consumers, building the infrastructure and the environmental costs are

factored into the costs to the user. Consumers would then be hesitant of the

inevitable new dam because they would have to finance it themselves. They

would be forced to conserve.

Public awareness

Strengthen campaigns to make the message loud and clear.

Monitoring quality

Develop and strengthen regular thorough checks on water composition. Set

strict tight controls on acceptable levels of parasites and ensure these are met

and not surpassed.

Other suggested strategies

Quotas and limits

If these are preceded, heavy fines should be demanded

Weather forecasting

If the weather is accurately predicted it can be known when demand will be at

a high (when it’s hot) and when supply will be abundant (when it rains heavily

for a prolonged period of time)

Population reduction

Migration restrictions and incentives to move elsewhere to reduce the

population hence reducing demand (provided demand per head does not

increase also)

Water management in Sydney is a long term process but the strategies used

must be evaluated in the short term for the strategies to be effective. Water

provision is a function of a city and the people of the city have a right to

assessable clean water . This can be granted and sustained provided the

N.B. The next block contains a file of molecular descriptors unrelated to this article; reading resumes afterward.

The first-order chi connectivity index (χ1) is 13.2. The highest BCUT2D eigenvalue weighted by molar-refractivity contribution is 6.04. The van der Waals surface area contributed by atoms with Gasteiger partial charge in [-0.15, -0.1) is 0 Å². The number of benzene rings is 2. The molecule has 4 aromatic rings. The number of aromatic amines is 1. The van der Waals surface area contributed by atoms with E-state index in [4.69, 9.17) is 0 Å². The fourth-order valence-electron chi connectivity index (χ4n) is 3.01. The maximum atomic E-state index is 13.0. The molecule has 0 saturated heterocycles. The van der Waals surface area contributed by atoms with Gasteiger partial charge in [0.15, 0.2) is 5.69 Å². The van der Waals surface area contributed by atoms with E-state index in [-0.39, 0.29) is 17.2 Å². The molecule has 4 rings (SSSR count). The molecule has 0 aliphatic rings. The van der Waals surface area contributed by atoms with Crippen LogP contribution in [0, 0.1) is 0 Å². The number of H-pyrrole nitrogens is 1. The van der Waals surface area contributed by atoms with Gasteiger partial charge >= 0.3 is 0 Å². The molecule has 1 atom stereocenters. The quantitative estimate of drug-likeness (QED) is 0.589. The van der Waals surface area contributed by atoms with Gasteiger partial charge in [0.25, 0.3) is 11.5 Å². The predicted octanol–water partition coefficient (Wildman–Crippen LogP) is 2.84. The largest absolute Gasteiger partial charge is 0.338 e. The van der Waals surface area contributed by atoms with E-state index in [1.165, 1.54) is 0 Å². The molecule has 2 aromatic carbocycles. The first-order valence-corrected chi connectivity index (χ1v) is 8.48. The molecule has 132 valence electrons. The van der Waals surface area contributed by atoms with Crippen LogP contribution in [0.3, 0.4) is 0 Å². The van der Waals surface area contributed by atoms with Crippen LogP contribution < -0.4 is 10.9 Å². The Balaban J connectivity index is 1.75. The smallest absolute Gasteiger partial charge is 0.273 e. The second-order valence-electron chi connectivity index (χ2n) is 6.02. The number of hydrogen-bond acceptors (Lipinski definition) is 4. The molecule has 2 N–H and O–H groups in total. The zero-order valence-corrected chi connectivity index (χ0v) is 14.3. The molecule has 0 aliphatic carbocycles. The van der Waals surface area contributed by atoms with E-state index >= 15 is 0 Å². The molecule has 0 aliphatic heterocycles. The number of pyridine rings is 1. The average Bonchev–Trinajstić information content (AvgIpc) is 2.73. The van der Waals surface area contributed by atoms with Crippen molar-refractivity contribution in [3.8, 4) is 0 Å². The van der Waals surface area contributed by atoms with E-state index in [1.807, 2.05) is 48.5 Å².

proper management strategies are set in place and new ones are continuously

developed and implemented.

Question 2

The spatial distribution of the world’s resources is inequitable. Humans have

no say or no hand in where the majority of natural resources are located. It is

the physical processes that brought about the appearance and the make up of

the earth as we know it today that is the force behind the scattered

non-uniform distribution of worldwide natural resources. The maps below

illustrate the distribution of some examples of natural resources throughout the


The reason behind the differences between production and consumption of

natural resources lies in the fact that the so called ‘North’ countries or the

developed countries industrialized early on and first. They then depleted their

local resource stocks temporally and were compelled to search elsewhere for

the resources to satisfy their needs. To do this they turned to the developing

world and exploited foreign resources. A cycle of supply and demand was soon

afterward created, where the demand originated from the developed countries

who saw the supply of cheap raw materials and cheap labor, and the supply

emanated from those the developing counties who sought to the capital


Distribution and consumption evolved to be based on wealth. Access to and

supply of resources is granted to the country, corporation or company that

makes the most lucrative offer. Typically the developed nations of the world are

in a position to do this, but as discussed above, not locally. They have the